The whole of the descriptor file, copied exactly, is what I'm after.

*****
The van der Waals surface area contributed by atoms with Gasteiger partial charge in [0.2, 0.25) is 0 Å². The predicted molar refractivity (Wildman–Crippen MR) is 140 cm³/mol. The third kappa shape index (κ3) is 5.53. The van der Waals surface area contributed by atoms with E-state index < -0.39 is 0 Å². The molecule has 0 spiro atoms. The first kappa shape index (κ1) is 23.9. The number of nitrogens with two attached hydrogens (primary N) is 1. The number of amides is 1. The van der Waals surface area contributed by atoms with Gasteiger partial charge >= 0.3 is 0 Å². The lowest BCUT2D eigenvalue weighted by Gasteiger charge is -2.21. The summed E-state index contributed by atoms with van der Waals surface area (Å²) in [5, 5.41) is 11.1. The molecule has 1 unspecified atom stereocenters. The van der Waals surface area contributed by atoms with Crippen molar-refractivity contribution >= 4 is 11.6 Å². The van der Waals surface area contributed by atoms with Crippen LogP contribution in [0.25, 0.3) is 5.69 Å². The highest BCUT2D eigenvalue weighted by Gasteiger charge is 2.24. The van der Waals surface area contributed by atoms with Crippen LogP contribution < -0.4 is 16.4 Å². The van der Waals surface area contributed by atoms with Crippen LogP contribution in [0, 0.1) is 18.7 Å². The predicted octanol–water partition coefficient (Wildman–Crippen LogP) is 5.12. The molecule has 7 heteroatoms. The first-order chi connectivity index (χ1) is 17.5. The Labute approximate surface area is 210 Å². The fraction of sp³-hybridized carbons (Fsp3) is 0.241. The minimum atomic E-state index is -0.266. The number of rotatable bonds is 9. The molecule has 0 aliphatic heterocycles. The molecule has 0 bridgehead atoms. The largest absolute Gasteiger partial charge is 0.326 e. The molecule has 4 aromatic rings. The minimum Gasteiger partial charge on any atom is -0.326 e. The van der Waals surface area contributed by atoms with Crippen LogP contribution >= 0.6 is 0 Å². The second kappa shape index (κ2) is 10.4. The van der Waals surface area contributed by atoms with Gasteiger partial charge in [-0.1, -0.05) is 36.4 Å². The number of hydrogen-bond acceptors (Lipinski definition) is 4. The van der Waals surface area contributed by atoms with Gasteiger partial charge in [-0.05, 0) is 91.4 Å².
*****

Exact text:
The van der Waals surface area contributed by atoms with Gasteiger partial charge in [0.2, 0.25) is 0 Å². The predicted molar refractivity (Wildman–Crippen MR) is 140 cm³/mol. The third kappa shape index (κ3) is 5.53. The van der Waals surface area contributed by atoms with E-state index < -0.39 is 0 Å². The molecule has 0 spiro atoms. The first kappa shape index (κ1) is 23.9. The number of nitrogens with two attached hydrogens (primary N) is 1. The number of amides is 1. The van der Waals surface area contributed by atoms with Gasteiger partial charge >= 0.3 is 0 Å². The lowest BCUT2D eigenvalue weighted by Gasteiger charge is -2.21. The summed E-state index contributed by atoms with van der Waals surface area (Å²) in [5, 5.41) is 11.1. The molecule has 1 unspecified atom stereocenters. The van der Waals surface area contributed by atoms with Crippen molar-refractivity contribution >= 4 is 11.6 Å². The van der Waals surface area contributed by atoms with Crippen LogP contribution in [0.25, 0.3) is 5.69 Å². The highest BCUT2D eigenvalue weighted by Gasteiger charge is 2.24. The van der Waals surface area contributed by atoms with Crippen LogP contribution < -0.4 is 16.4 Å². The van der Waals surface area contributed by atoms with Crippen LogP contribution in [0, 0.1) is 18.7 Å². The predicted octanol–water partition coefficient (Wildman–Crippen LogP) is 5.12. The molecule has 7 heteroatoms. The first-order chi connectivity index (χ1) is 17.5. The Labute approximate surface area is 210 Å². The fraction of sp³-hybridized carbons (Fsp3) is 0.241. The minimum atomic E-state index is -0.266. The number of rotatable bonds is 9. The molecule has 0 aliphatic heterocycles. The molecule has 0 bridgehead atoms. The largest absolute Gasteiger partial charge is 0.326 e. The molecule has 4 aromatic rings. The minimum Gasteiger partial charge on any atom is -0.326 e. The van der Waals surface area contributed by atoms with Crippen LogP contribution >= 0.6 is 0 Å². The second kappa shape index (κ2) is 10.4. The van der Waals surface area contributed by atoms with Gasteiger partial charge in [-0.1, -0.05) is 36.4 Å². The number of hydrogen-bond acceptors (Lipinski definition) is 4. The van der Waals surface area contributed by atoms with Gasteiger partial charge in [-0.05, 0) is 91.4 Å².